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Michelle Obama has some advice for Meghan Markle (and all of us)

Few people can understand what Meghan Markle is going through the way Michelle Obama can. Being a mother in the international spotlight isn't something many people will experience in the way that these two women will and have.

Obama and Markle are inspirations to many, but the advice Obama offered to Markle in a new interview with Good Housekeeping is something all mothers can take to heart.

"So my biggest piece of advice would be to take some time and don't be in a hurry to do anything," the former First Lady said when asked if she had any suggestions for the new Duchess (and soon to be new mom).

"Like me, Meghan probably never dreamt that she'd have a life like this, and the pressure you feel—from yourself and from others—can sometimes feel like a lot," she said.

But whether you're a mama in the White House, Kensington Palace, or just a regular home on a regular street, pressure to do well and to do more can feel overwhelming, and that internal pressure Obama talks about can be the worst.

Especially at this time of year it's okay to slow down, focus on yourself and your family. Obama explains that when she first got to the White House, she was mostly "worrying about my daughters, making sure they were off to a good start at school and making new friends before I launched into any more ambitious work. I think it's okay—it's good, even—to do that," she said.

There's a time to take on ambitious projects in life, and it's okay if this year or this month isn't your time, mama.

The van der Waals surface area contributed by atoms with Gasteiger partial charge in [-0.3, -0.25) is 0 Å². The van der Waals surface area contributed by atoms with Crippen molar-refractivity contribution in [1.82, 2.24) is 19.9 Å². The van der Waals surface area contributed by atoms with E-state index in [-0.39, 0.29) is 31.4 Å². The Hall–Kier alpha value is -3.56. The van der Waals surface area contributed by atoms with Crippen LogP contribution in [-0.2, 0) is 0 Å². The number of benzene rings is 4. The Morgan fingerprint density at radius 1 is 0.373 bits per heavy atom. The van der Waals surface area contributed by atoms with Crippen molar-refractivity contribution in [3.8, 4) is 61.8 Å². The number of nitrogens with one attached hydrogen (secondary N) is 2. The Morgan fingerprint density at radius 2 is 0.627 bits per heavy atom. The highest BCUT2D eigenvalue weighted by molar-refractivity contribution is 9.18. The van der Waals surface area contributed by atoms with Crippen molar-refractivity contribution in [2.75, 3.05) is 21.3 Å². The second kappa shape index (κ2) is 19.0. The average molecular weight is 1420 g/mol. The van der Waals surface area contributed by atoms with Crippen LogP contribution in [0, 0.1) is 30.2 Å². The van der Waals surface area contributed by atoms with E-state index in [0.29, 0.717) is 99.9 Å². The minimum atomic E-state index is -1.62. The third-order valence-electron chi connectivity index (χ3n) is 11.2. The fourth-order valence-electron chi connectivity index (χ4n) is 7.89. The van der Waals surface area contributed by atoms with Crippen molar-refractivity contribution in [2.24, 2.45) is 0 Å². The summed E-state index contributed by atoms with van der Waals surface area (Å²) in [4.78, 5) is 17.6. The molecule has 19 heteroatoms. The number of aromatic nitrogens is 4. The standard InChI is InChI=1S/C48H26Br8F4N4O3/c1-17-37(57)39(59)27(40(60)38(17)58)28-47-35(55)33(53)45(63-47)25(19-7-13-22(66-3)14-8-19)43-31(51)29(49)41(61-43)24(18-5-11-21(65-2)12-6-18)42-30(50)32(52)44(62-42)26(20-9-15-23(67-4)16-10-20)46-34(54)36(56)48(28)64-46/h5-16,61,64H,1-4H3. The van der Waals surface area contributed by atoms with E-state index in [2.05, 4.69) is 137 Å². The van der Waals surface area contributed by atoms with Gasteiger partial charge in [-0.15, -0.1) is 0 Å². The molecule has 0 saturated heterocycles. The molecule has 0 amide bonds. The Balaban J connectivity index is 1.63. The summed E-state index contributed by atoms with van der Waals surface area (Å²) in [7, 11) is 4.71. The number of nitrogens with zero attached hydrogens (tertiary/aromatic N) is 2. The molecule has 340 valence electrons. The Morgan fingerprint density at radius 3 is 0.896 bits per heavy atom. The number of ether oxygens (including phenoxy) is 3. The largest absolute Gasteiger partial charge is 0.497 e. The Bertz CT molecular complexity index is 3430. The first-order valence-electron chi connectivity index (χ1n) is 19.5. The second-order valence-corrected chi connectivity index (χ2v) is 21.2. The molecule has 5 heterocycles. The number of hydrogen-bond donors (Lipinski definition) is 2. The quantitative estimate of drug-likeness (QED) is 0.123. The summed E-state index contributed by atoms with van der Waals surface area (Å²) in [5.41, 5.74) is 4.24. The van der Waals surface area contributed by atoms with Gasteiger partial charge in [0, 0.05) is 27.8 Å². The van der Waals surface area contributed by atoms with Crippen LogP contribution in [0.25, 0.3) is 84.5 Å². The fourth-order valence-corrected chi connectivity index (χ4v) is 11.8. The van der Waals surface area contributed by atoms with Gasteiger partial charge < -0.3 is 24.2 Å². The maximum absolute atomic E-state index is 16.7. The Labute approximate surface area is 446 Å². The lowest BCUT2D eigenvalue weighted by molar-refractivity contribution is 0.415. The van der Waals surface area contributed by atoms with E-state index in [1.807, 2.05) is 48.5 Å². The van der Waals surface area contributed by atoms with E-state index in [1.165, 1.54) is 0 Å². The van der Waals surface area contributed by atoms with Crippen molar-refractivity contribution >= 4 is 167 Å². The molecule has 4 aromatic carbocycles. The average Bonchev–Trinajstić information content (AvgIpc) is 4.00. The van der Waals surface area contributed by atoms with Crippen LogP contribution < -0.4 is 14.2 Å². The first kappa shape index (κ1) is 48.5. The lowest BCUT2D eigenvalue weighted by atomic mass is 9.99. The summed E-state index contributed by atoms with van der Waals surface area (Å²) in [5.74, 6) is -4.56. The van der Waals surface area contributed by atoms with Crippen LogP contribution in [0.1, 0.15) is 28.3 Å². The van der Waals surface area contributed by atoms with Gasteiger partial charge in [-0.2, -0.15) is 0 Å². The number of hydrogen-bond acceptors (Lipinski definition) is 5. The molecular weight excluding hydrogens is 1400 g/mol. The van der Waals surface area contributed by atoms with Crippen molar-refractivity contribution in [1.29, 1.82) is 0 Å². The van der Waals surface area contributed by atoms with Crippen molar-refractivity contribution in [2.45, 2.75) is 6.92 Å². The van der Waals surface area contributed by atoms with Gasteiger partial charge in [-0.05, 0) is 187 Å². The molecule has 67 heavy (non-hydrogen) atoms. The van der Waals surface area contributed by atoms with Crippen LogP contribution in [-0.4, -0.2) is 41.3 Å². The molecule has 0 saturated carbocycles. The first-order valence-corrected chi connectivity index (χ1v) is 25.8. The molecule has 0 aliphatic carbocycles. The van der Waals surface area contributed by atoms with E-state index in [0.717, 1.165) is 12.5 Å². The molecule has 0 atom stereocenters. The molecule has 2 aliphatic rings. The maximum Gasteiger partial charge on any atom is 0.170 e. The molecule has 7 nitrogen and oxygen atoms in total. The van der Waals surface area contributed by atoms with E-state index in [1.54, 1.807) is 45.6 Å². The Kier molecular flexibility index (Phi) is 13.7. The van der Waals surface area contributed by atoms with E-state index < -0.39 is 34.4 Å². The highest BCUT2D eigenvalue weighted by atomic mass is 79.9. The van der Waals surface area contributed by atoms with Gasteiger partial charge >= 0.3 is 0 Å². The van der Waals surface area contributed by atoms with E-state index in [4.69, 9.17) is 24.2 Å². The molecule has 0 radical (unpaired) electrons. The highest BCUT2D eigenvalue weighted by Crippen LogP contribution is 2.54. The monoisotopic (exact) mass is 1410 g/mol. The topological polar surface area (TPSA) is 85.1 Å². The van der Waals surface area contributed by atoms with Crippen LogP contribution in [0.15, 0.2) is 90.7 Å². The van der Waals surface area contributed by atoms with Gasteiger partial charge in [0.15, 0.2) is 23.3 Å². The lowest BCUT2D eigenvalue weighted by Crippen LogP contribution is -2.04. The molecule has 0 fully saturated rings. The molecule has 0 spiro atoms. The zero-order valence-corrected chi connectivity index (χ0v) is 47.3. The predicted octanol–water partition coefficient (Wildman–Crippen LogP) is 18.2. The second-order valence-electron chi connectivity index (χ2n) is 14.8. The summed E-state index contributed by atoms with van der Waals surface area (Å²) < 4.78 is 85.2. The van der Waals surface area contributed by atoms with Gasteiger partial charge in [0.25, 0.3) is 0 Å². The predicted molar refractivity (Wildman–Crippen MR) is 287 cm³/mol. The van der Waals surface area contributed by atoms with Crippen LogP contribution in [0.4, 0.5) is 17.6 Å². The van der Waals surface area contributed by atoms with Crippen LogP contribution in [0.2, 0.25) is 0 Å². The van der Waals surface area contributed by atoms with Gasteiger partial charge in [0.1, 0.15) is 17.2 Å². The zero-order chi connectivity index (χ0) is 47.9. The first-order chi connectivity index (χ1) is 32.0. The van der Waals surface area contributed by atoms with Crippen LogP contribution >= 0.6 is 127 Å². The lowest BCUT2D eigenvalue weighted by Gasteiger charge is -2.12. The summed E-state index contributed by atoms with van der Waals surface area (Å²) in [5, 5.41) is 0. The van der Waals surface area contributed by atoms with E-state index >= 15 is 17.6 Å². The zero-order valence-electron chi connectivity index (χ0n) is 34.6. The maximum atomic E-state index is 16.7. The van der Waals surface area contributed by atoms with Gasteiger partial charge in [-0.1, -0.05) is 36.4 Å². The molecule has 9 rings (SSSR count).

If you just moved into a new house, or you're having your first Christmas with your kiddo, or you're just returning to work after your maternity leave and carrying a pump with you, it is okay to just do that—get your feet under you and get used to this new season of life—if that's what you need.

Now, that's not to say there is not a time and place to get ambitious, mama. Obama has some thoughts on that, too, of course.

Speaking at Brooklyn's Barclays Center to promote her new book, Becoming, over the weekend, Obama opened up about work-life balance, as journalist Touré tweeted from the event.

The Cut reports Obama told the crowd: "That whole 'so you can have it all.' Nope, not at the same time...That's a lie. And it's not always enough to lean in, because that sh*t doesn't work all the time."

Yes, the former first lady cursed (so you can tell she's pretty passionate about this) and apologized to the crowd, telling them, "I forgot where I was for a moment.'

The concept of 'leaning in' is of course the subject of another book by a high profile woman, Sheryl Sandberg, now COO at Facebook. In her controversial 2013 bestseller, Lean In: Women, Work and the Will to Lead, Sandberg suggested working mothers should press forward in their careers and that we should "take opportunities and make an opportunity fit for you, rather than the other way around."